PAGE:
I look forward to teaching our housestaff the basics of EKGs each year. Moments where I can leap from worker-bee clinician to the quiet confines of a lecture hall is rejuvenating. Seeing eyes widen as they grasp basic insights to the wealth of information contained in biologic signals even more so. So I carve some time at the beginning of each year with the chief residents to commit to this endeavor far in advance.
This year, I arrived a little early for my lecture with a stack of EKG’s, ready to bring down the screen, load the Powerpoint presentation, and collect my thoughts. Unlike most lecture days, the lecture hall door was closed when I arrived. I quietly cracked the door and peered in: there, in their new, carefully pressed white coats, was a sea of residents. I was elated, expecting that attendance at this lecture would be especially high since I already had a captive audience.
So I closed the door quietly and paced in the halls waiting for the lecture before mine to conclude.
The nearby secretaries noticed me and politely said hello and I, in turn, smiled and acknowledged their greeting. I grabbed a quick cup of coffee from the coffee pot and sipped the nectar in my quiet moment of reverie before class.
But something was askew. The secretaries seemed a bit uncomfortable.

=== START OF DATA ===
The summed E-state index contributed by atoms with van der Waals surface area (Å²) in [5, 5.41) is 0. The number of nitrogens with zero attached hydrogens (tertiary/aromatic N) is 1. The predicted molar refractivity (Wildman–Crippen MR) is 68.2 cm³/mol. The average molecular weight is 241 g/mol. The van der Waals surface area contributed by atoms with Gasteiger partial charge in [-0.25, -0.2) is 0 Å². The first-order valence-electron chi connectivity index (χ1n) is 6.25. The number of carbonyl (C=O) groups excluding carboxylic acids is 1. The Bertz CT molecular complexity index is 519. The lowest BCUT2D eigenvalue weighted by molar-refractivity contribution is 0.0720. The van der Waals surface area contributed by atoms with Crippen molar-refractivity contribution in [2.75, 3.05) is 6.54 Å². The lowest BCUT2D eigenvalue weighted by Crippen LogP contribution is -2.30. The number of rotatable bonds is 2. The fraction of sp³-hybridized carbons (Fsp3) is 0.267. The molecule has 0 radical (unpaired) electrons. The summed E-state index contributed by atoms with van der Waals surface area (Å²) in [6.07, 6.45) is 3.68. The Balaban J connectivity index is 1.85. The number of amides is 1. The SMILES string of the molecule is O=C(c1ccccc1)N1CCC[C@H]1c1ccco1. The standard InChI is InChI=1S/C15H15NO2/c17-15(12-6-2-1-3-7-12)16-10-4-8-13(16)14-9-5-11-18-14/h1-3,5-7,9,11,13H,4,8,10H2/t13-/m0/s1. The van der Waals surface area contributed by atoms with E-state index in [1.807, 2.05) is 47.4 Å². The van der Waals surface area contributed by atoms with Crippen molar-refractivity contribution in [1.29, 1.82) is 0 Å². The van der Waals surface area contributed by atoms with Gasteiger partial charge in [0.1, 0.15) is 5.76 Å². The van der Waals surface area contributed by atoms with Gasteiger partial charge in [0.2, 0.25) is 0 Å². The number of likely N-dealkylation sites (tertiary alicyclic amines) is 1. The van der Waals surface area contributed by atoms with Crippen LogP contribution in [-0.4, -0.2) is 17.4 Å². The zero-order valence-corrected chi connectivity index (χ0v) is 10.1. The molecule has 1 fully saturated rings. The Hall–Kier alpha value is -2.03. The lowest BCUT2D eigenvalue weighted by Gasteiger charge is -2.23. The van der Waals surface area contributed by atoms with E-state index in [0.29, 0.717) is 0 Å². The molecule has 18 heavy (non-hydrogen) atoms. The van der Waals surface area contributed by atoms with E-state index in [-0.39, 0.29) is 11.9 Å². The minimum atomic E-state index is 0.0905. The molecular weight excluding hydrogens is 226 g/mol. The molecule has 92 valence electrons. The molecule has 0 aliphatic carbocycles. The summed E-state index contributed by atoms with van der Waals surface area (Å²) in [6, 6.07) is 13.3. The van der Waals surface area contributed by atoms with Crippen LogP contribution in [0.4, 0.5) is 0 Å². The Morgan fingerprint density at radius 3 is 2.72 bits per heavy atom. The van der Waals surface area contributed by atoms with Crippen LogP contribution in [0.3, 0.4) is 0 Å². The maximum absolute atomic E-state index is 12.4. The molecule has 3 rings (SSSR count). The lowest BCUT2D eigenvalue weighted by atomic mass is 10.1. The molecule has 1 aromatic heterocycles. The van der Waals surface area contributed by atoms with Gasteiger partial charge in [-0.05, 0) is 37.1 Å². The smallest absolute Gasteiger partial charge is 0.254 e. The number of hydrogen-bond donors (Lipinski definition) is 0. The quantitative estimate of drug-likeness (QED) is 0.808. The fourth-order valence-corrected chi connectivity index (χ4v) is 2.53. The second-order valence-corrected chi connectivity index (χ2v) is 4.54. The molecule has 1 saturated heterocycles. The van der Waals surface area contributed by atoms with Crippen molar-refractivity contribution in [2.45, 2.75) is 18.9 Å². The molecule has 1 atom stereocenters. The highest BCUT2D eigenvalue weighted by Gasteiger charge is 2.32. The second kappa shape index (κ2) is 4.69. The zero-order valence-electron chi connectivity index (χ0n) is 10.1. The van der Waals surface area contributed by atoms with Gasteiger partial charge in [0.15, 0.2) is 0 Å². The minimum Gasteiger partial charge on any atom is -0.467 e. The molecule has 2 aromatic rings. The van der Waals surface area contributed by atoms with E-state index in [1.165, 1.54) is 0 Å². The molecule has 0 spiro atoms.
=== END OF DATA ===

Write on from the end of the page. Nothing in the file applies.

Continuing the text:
“Doctor Fisher? Oh, I’m so sorry, the lecture hall is being used today for our annual Transitional Residency program review. Let me see if I can find another lecture hall for you.”
She logged on her computer and scanned the available spaces. She clicked and clicked and clicked.
“Well, there is a room on the fifth floor…. Um, maybe not. I see there’s only 15 chairs in there… Let me keep trying.”
“Thanks so much,” I said.
About this time, the doors from my previously-arranged lecture hall opened and a sea of smiling residents poured out from the room. Some headed to the washroom, others checking their beepers. Others appeared to be heading back to the wards. I was puzzled.
I glanced in the lecture hall to see several well-dressed women sitting before a pile of 3-ring binders full of papers, one of which was opened. They chatted with each other, occasionally giggling, but very professionally so. There behind them was a tray of uneaten donuts and other treats and a coffee dispenser neatly arranged on a tray behind them. Boy, those looked tasty! I smiled as I thought to myself: “No wonder their attendance was so good.”
A few moments later, one of the Chief Residents came to me with his tail between his legs and apologized profusely. “I’m SO sorry, Dr. Fisher, we forgot to call you about this change of schedule!”
The poor guy. Sent with full flak jacket in place to take the hit. But I knew exactly how he felt as he tried to keep all the various clinical and administrative scheduling balls in the air.
“No problem,” I said. “We’ll do this another time.”
But as I walked back to my office, I couldn’t help but wonder what we’re creating as housestaff are corralled before bureaucrats who ask them how their residency is going while their own residency's EKG training was silently sabotaged.
It’s kind of like those uneaten donuts behind those well-dressed ladies: food for thought.
Ah... bureaucracy! What would we do without it?
Next time let the ER/ICU nurses in on it - talk about being thankful for the opportunity to learn! You would be much loved.
But, I'm certain it was a "meaningful use" of the resident's time! (Couldn't resist....)
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